Ed's thoughts

"One final paragraph of advice: Do not burn yourself out. Be as I am-a reluctant enthusiast... a part time crusader, a half-hearted fanatic. Save the other half of yourselves and your lives for pleasure and adventure. It is not enough to fight for the land; it is even more important to enjoy it. While you can. While it is still there. So get out there and mess around with your friends, ramble out yonder and explore the forests, encounter the grizz, climb the mountains. Run the rivers, breathe deep of that yet sweet and lucid air, sit quietly for a while and contemplate the precious stillness, that lovely, mysterious and awesome space. Enjoy yourselves, keep your brain in your head and your head firmly attached to your body, the body active and alive, and I promise you this much: I promise you this one sweet victory over our enemies, over those deskbound people with their hearts in a safe deposit box and their eyes hypnotized by desk calculators. I promise you this: you will outlive the bastards." - Ed Abby

Monday, May 31, 2010


In case you have not noticed, down-sizing has become part of 'the new normal.' My personal involvement this week was moving from a long board to a short board. The adjustment, however, like changes happening in Greece, Spain, Portugal, Ireland and the UK (so far), was not of my choosing. It was imposed upon me by forces beyond my control.

In other words, a fiberglass patch job on my second-hand longboard reached the end of its useful life. Like many Europeans, I am not exactly sure what happened to cause the disruption in business as usual. But in both cases it is probably due to too many patch jobs on top of patch jobs...

Cutbacks, austerity measures, down-sizing: whatever you want to call it, the transition period is difficult. Switching from a 9 foot board to a 7 foot board in one day is a significant adjustment. Paddling is easier on a long board. Catching waves is easier on a long board. The fact of the matter is that life on the board became 'harder.'

But there are up-sides. Carrying a short board for over a kilometer to the beach and back is significantly easier. And, I suppose, you could save money by using less wax on a short board. Duck diving and turning are easier as well. So, with everything else in life and the universe, for everything you lose you gain something.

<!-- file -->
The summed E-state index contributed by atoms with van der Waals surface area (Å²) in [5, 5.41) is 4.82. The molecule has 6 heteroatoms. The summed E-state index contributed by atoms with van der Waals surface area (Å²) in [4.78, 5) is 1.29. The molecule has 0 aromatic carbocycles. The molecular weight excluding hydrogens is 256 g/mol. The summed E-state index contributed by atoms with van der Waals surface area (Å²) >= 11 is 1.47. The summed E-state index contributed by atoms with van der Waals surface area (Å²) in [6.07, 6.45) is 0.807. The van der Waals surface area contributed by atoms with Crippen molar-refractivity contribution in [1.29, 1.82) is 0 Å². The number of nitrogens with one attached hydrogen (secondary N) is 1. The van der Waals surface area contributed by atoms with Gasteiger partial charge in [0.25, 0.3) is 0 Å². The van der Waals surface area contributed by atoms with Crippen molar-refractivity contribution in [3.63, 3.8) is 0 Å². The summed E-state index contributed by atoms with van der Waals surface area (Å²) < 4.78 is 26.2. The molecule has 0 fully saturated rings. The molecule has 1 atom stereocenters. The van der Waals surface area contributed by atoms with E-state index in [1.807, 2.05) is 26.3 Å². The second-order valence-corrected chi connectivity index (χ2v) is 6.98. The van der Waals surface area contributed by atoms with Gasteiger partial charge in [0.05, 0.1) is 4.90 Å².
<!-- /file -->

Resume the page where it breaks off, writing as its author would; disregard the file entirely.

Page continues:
Like others in the strong sustainability movement, I believe the austerity measures will ultimately benefit people and ecosystems. Living beyond one's means is not healthy for individuals, municipalities, states, nations, or planets. While I always thought it would be ecological limits that humanity bumped up against first, it appears that financial limits have nosed to a win at the finish line. This, in fact, is good news.

Finance is a man-made disaster. Economics is a field of philosophy, not science. Nature bats last. Ecological limits are real. While we can speculate about them, 'speculators' do not profit from betting against nature. (Although I am sure some are trying.) It is my great hope that austerity measures imposed by the global financial crisis will aid the transition toward more severe austerity imposed by climate change, peak oil, devastated marine fish stocks, soil erosion, etc.

Money is a human invention. It is meant to be a convenient means of exchanging goods and services. Your personal wealth does not equate to the richness of your life.

I have lived at 1/2 the U.S. poverty level for over a decade. I have always lived in beautiful places and eaten healthy, organic food. I have enough to buy fair trade coffee in the morning and cheap wine in the evening. I have plenty of time to read, write, surf and grow more vegetables. I used to call my situation 'self-imposed poverty.' Now, in order to stay current, I think I'll go with 'voluntary austerity.'

By the way, NPR reported that the last Hummer H3 to be manufactured by GM rolled off the line in Shreveport, Louisiana last week. I guess things are tough all over.

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